something about the transformation you need?

  - George

On 12/23/20 6:08 PM, Tim Chase wrote:

> On 2020-12-23 17:48, John Cordes wrote:
>>   I'm seeking help with editing a GEDCOM (genealogy) file. For
>> this I'm using Vim 8.2 in Windows. Here is a segment of text from
>> the file (the language doesn't make sense since I've deleted
>> some internal lines in the NOTEs which aren't relevant to the
>> question):
>>
>> =======================
>> 1 EVEN
>> 2 TYPE tngnote
>> 2 NOTE I have included the children William, Charles, Alice, and
>> with his parents in 1881, and with his widowed mother in 1
>> 3 CONC 891 (e.g. see my online transcription of the 1891 Smiths
>> with James Moser, son of Henry Moser and Mary Henneberry, and his
>> wife Margaret Woodin; however
>> 3 CONC , I have not yet taken this step.
>> 1 BIRT
>> =======================
>>  
>>   The 2 lines beginning with ^3 CONC  are Continuation
>> (CONC=Concatenation) lines.
>>
>>   I want to surround the text of the NOTE with a 'div' tag, so that
>> the final result should look like this:
>>
>> =======================
>> 1 EVEN
>> 2 TYPE tngnote
>> 2 NOTE <div class="xxx">I have included the children William,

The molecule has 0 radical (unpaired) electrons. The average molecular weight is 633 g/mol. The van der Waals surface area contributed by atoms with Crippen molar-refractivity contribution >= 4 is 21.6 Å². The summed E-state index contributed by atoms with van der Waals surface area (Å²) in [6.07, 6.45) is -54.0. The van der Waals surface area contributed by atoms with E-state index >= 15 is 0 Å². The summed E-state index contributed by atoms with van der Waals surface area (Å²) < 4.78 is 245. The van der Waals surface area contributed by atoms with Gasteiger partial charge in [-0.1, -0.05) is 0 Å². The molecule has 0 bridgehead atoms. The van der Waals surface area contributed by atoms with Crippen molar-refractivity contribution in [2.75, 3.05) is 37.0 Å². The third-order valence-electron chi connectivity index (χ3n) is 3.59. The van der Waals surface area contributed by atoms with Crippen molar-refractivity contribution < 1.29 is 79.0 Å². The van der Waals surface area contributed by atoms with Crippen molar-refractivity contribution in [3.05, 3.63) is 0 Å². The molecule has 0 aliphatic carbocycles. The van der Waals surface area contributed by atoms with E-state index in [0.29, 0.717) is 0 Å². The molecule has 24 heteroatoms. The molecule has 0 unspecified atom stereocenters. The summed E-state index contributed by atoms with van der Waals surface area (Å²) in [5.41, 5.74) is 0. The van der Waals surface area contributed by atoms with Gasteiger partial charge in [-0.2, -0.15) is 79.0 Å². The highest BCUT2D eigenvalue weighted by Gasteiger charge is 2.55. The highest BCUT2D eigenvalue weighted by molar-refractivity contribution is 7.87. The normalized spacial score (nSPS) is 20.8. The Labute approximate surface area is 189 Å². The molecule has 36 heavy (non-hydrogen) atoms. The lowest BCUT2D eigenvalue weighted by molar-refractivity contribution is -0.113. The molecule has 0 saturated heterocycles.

>> Charles, Alice, and with his parents in 1881, and with his widowed
>> mother in 1891 (e.g. see my online transcription of the 1891
>> Smiths with James Moser, son of Henry Moser and Mary Henneberry,
>> and his wife Margaret Woodin; however, I have not yet taken this
>> step.</div>
>> 1 BIRT
>> =======================
>
> I'd start with this ugly monstrosity:
>
> :%s/^2 \u\{3,} \zs\(.*\n\(\%(\D\|3 CONC \).*\n\)\+\)/\='<div
> class="xxx">'.substitute(substitute(submatch(1), '\n3 CONC ', '',
> 'g'), '\n', '', 'g')."<\/div>\n"
>
> (all one line in case it breaks in the mail)
>
> If you only want it to do "2 NOTE" lines, you can change that initial
>
>    2 \u\{3,} \zs
>
> (which does any item that has continuations) to
>
>    2 NOTE \zs
>
> This does join *all* the lines and doesn't re-wrap them, so you'd
> then want a second pass to do the wrapping
>
>    :set tw=70
>    :g/<div [^>]*>.*<\/div>$/norm gqq
>
> Hope this gives you some ideas to work with.
>
> -tim
>
>
>

--
  ----------------------------------------------------------------------